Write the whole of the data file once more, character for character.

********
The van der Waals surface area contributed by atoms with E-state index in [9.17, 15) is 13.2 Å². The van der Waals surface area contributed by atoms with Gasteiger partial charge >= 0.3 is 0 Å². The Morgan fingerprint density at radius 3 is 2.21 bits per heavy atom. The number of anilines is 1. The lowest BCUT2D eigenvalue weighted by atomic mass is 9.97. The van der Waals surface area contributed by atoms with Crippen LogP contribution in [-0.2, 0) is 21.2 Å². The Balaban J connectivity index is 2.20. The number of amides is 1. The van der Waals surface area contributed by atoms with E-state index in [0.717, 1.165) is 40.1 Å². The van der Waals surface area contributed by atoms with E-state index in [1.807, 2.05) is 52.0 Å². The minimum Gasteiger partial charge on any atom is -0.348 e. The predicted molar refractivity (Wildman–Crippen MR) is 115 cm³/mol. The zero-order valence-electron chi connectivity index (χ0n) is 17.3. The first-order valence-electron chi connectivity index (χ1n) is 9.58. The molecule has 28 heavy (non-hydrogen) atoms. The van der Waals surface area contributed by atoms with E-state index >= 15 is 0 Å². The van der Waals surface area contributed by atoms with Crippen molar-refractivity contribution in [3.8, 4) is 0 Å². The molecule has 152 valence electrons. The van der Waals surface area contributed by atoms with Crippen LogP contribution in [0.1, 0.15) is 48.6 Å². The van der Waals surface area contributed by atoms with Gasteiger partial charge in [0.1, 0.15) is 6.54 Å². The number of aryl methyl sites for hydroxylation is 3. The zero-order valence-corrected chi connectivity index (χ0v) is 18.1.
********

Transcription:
The van der Waals surface area contributed by atoms with E-state index in [9.17, 15) is 13.2 Å². The van der Waals surface area contributed by atoms with Gasteiger partial charge >= 0.3 is 0 Å². The Morgan fingerprint density at radius 3 is 2.21 bits per heavy atom. The number of anilines is 1. The lowest BCUT2D eigenvalue weighted by atomic mass is 9.97. The van der Waals surface area contributed by atoms with Crippen LogP contribution in [-0.2, 0) is 21.2 Å². The Balaban J connectivity index is 2.20. The number of amides is 1. The van der Waals surface area contributed by atoms with E-state index in [0.717, 1.165) is 40.1 Å². The van der Waals surface area contributed by atoms with E-state index in [1.807, 2.05) is 52.0 Å². The minimum Gasteiger partial charge on any atom is -0.348 e. The predicted molar refractivity (Wildman–Crippen MR) is 115 cm³/mol. The zero-order valence-electron chi connectivity index (χ0n) is 17.3. The first-order valence-electron chi connectivity index (χ1n) is 9.58. The molecule has 28 heavy (non-hydrogen) atoms. The van der Waals surface area contributed by atoms with E-state index >= 15 is 0 Å². The van der Waals surface area contributed by atoms with Crippen molar-refractivity contribution in [3.8, 4) is 0 Å². The molecule has 152 valence electrons. The van der Waals surface area contributed by atoms with Crippen LogP contribution in [0.1, 0.15) is 48.6 Å². The van der Waals surface area contributed by atoms with Gasteiger partial charge in [0.1, 0.15) is 6.54 Å². The number of aryl methyl sites for hydroxylation is 3. The zero-order valence-corrected chi connectivity index (χ0v) is 18.1.